TitlePhosphate Binding with Sevelamer Preserves Mechanical Competence of Bone Despite Acidosis in Advanced Experimental Renal Insufficiency.
Publication TypeJournal Article
Year of Publication2016
AuthorsJokihaara, J, Pörsti, IH, Sievänen, H, Kööbi, P, Kannus, P, Niemelä, O, Turner, RT, Iwaniec, UT, Järvinen, TLN
JournalPLoS One
Date Published2016

INTRODUCTION: Phosphate binding with sevelamer can ameliorate detrimental histomorphometric changes of bone in chronic renal insufficiency (CRI). Here we explored the effects of sevelamer-HCl treatment on bone strength and structure in experimental CRI.

METHODS: Forty-eight 8-week-old rats were assigned to surgical 5/6 nephrectomy (CRI) or renal decapsulation (Sham). After 14 weeks of disease progression, the rats were allocated to untreated and sevelamer-treated (3% in chow) groups for 9 weeks. Then the animals were sacrificed, plasma samples collected, and femora excised for structural analysis (biomechanical testing, quantitative computed tomography).

RESULTS: Sevelamer-HCl significantly reduced blood pH, and final creatinine clearance in the CRI groups ranged 30%-50% of that in the Sham group. Final plasma phosphate increased 2.4- to 2.9-fold, and parathyroid hormone 13- to 21-fold in CRI rats, with no difference between sevelamer-treated and untreated animals. In the femoral midshaft, CRI reduced cortical bone mineral density (-3%) and breaking load (-15%) (p<0.05 for all versus Sham), while sevelamer increased bone mineral density (+2%) and prevented the deleterious changes in bone. In the femoral neck, CRI reduced bone mineral density (-11%) and breaking load (-10%), while sevelamer prevented the decrease in bone mineral density (+6%) so that breaking load did not differ from controls.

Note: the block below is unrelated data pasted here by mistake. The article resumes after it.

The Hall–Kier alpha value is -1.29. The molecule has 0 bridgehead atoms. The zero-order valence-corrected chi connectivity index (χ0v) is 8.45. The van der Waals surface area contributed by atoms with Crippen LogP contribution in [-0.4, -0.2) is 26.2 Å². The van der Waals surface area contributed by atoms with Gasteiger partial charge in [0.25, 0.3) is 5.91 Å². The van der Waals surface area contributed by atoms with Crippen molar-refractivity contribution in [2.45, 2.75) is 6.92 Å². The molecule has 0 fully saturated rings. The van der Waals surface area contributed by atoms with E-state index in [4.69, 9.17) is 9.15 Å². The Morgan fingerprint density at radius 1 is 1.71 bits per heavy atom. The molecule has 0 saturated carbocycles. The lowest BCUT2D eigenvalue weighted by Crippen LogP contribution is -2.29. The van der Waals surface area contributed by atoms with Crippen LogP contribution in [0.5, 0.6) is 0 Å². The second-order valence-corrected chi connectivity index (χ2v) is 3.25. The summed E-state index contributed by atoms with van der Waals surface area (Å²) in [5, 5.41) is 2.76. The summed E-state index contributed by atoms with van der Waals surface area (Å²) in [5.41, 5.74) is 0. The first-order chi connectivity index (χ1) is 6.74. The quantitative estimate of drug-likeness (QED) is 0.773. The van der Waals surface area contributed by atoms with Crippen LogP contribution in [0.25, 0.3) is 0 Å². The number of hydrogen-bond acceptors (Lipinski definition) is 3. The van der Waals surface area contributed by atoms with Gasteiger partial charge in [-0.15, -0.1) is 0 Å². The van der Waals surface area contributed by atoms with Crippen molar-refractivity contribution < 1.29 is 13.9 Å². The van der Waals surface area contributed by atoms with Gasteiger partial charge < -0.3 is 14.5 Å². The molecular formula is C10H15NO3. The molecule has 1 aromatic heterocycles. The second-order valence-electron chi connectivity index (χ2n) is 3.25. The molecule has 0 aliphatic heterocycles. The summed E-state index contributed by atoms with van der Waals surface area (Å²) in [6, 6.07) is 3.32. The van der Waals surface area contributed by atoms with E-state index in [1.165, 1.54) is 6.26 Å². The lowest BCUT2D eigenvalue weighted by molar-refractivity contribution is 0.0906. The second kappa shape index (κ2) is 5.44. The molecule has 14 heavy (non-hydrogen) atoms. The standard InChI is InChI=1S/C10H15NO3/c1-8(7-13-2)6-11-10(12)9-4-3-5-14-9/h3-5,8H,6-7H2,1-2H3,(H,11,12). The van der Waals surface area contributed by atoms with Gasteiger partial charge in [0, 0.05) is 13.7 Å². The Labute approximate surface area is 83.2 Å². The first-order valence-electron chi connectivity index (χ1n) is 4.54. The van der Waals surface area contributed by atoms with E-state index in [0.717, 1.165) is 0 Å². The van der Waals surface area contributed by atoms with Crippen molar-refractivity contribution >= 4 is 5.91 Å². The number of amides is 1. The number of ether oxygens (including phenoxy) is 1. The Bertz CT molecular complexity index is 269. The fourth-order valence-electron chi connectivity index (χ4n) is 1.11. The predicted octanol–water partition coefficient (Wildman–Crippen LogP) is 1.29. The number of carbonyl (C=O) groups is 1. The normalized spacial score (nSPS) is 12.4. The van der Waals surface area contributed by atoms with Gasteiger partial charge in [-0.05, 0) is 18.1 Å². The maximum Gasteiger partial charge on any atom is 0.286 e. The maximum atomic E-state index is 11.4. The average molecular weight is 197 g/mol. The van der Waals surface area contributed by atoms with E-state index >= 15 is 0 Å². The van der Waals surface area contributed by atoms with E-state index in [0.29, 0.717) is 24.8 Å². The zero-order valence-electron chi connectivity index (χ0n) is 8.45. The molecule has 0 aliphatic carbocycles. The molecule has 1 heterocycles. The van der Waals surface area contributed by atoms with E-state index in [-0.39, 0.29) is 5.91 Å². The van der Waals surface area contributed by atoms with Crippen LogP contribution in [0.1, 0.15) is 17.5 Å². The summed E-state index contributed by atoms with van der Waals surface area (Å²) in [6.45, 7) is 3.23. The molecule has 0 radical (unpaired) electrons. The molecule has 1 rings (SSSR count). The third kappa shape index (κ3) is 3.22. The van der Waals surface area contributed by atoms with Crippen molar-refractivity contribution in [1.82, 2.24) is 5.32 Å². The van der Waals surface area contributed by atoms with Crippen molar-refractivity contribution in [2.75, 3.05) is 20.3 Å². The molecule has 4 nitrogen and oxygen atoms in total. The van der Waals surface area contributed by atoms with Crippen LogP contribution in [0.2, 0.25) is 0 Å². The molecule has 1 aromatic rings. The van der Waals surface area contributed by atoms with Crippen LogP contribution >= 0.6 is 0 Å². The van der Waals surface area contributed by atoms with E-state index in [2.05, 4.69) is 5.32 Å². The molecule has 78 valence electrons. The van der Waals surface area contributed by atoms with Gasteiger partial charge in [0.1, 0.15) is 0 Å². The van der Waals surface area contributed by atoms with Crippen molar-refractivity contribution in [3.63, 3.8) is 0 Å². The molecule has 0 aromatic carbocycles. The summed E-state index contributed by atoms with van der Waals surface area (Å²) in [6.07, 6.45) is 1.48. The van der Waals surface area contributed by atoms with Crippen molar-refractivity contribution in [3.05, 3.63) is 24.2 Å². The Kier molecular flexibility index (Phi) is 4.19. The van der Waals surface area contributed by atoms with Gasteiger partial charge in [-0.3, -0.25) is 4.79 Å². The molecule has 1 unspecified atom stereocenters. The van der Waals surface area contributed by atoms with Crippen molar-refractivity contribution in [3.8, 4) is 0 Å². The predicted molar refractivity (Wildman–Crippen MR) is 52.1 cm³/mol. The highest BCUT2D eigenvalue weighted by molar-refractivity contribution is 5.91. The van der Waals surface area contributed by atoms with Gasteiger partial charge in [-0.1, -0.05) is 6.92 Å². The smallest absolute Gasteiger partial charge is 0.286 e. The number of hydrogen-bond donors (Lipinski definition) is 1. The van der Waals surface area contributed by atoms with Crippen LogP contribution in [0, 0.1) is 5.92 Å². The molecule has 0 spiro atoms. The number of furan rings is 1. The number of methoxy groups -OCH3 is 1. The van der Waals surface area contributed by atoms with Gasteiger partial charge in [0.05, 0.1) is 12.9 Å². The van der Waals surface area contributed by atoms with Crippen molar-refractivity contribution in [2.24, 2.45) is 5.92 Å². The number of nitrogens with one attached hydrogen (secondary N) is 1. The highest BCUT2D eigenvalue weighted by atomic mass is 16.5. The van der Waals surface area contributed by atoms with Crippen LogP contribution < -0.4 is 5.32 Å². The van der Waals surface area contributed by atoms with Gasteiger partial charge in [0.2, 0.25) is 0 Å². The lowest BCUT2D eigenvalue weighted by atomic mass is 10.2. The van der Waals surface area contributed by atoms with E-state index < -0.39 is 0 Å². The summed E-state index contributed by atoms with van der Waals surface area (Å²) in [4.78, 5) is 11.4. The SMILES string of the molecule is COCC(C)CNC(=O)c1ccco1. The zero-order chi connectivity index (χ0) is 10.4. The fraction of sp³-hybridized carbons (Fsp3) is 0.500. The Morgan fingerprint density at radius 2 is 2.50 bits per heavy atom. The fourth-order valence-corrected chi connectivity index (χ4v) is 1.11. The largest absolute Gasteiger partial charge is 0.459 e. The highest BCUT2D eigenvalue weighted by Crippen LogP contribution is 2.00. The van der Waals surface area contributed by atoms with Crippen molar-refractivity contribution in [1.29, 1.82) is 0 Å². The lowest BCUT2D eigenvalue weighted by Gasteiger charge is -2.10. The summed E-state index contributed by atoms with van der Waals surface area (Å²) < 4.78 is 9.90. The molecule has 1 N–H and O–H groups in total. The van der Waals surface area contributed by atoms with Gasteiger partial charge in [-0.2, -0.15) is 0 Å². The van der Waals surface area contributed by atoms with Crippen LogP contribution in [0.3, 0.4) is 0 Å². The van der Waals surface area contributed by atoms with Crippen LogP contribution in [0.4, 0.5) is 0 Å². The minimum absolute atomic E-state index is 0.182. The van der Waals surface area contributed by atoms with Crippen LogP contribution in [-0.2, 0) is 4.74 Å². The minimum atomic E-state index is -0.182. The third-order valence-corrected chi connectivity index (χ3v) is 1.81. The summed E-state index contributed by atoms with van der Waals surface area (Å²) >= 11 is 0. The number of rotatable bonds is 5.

CONCLUSIONS: In this model of stage 3-4 CRI, sevelamer-HCl treatment ameliorated the decreases in femoral midshaft and neck mineral density, and restored bone strength despite prevailing acidosis. Therefore, treatment with sevelamer can efficiently preserve mechanical competence of bone in CRI.

Alternate JournalPLoS ONE
PubMed ID27658028
PubMed Central IDPMC5033583